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Gene Patents Under Attack

The debate about the patentability of human genes is being reopened. On February 2, 2010, the United States District Court for the Southern District of New York heard arguments on summary judgment motions in Association for Molecular Pathology, et al. v. U.S. Patent and Trademark Office, et. al., a case challenging the patentability of human gene sequences and methods using those sequences. 

At issue is a family of patents related to BRCA1 and BRCA2 genes. Arguments against the patents raised in a complaint filed by a group of plaintiffs that includes the American Civil Liberties Union (ACLU) assert that human genes and methods of looking at or comparing genes represent unpatentable subject matter because unmodified genes are "products of nature, laws of nature and/or natural phenomena, and abstract ideas or basic human knowledge or thought." In a more unusual constitutional challenge, the plaintiffs argued that genes represent information, that the comparison of gene sequences requires human thought and that, by issuing a patent, the U.S. government, through the U.S. Patent & Trademark Office, is impermissibly limiting thought and knowledge by giving control over that knowledge to a private entity.
 
Since the United States Supreme Court's decision in Diamond v. Chakrabarty, 447 U.S. 303  (1980), which established the patentability of genetic material where the claimed bacterium was genetically engineered by inventor Chakrabarty, the USPTO has issued thousands of patents covering isolated genetic sequences. The defendants in Association for Molecular Pathology, which include Myriad Genetics, Inc., co-assignee of the patents in suit and provider of diagnostic tests for detecting mutations in the BRCA1 and BRCA2 genes, emphasize in their arguments that, because the claims are directed to isolated nucleic acids, they do not cover a product of nature. In their Motion for Summary Judgment they also state that the diagnostic method claims "do not prevent anyone from thinking, speaking, or disseminating information," because "the diagnostic method claims cover physical laboratory testing."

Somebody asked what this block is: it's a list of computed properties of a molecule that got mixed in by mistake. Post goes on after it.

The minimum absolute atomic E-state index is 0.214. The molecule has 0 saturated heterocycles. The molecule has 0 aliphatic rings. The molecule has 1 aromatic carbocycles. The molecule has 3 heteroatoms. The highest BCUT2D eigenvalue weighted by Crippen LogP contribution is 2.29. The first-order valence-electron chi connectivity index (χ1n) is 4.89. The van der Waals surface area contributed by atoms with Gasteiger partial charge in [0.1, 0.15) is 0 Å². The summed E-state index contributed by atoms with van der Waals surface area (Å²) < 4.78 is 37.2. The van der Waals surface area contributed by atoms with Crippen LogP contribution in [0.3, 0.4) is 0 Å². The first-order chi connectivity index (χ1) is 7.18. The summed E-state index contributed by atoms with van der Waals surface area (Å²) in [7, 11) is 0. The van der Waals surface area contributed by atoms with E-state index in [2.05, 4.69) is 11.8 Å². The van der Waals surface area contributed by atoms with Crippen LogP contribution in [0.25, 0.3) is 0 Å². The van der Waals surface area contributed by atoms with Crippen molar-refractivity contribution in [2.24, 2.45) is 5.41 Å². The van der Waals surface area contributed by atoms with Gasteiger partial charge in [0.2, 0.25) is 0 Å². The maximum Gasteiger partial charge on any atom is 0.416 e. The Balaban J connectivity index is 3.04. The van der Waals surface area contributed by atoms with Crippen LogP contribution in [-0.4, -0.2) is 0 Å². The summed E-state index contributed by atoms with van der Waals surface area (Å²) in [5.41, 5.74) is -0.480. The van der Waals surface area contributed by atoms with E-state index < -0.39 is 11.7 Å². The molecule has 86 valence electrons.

Given that the district court opinion may not be rendered for several months and the possibility of subsequent appeals, this case may still have a long way to go before a final decision is reached on this issue.   In the meantime, this question leaves some uncertainty regarding the future of patent protection for technologies and products that involve diagnostic tests and methods that are becoming increasingly important in the emerging field of personalized medicine. For patents applications that are filed in the interim, claims could be drafted to take into consideration the issues raised in Association for Molecular Pathology.   But will this be enough?
 
Gene patents may be facing attacks on another front: namely, in the form of recommendations in the "Revised Draft Report on Gene Patents and Licensing Practices and Their Impact on Patient Access to Genetic Tests," approved by the Secretary's Advisory Committee on Genetics, Health, and Society on February 5, 2010, and to be forwarded to the Secretary of Health and Human Services. Also, the decision in Bilski v. Kappos (No. 08-964), expected from the U.S. Supreme Court in the next few months, could change the way that diagnostic method claims are evaluated for patentability. One thing is certain: 2010 could be an important year for determining the fate of the gene patent.
© 2020 Sterne Kessler

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About this Author

Tracy L. Muller, Patent Portfolio Attorney, Sterne Kessler, law firm
Of Counsel

Ms. Muller counsels domestic and international biotechnology clients on the strategic preparation, prosecution, and management of complex worldwide patent portfolios.  Ms. Muller also specializes in advising clients on intricate legal issues relating to freedom-to-operate, patentability, and validity and infringement analyses.  Ms. Muller's practice focuses on the technology areas of therapeutic antibodies, immunology, diagnostics, molecular and cellular biology, and biologic drugs. 

Ms. Muller is the Treasurer of the Women's Bar Association of the District of Columbia (WBA).  Prior...

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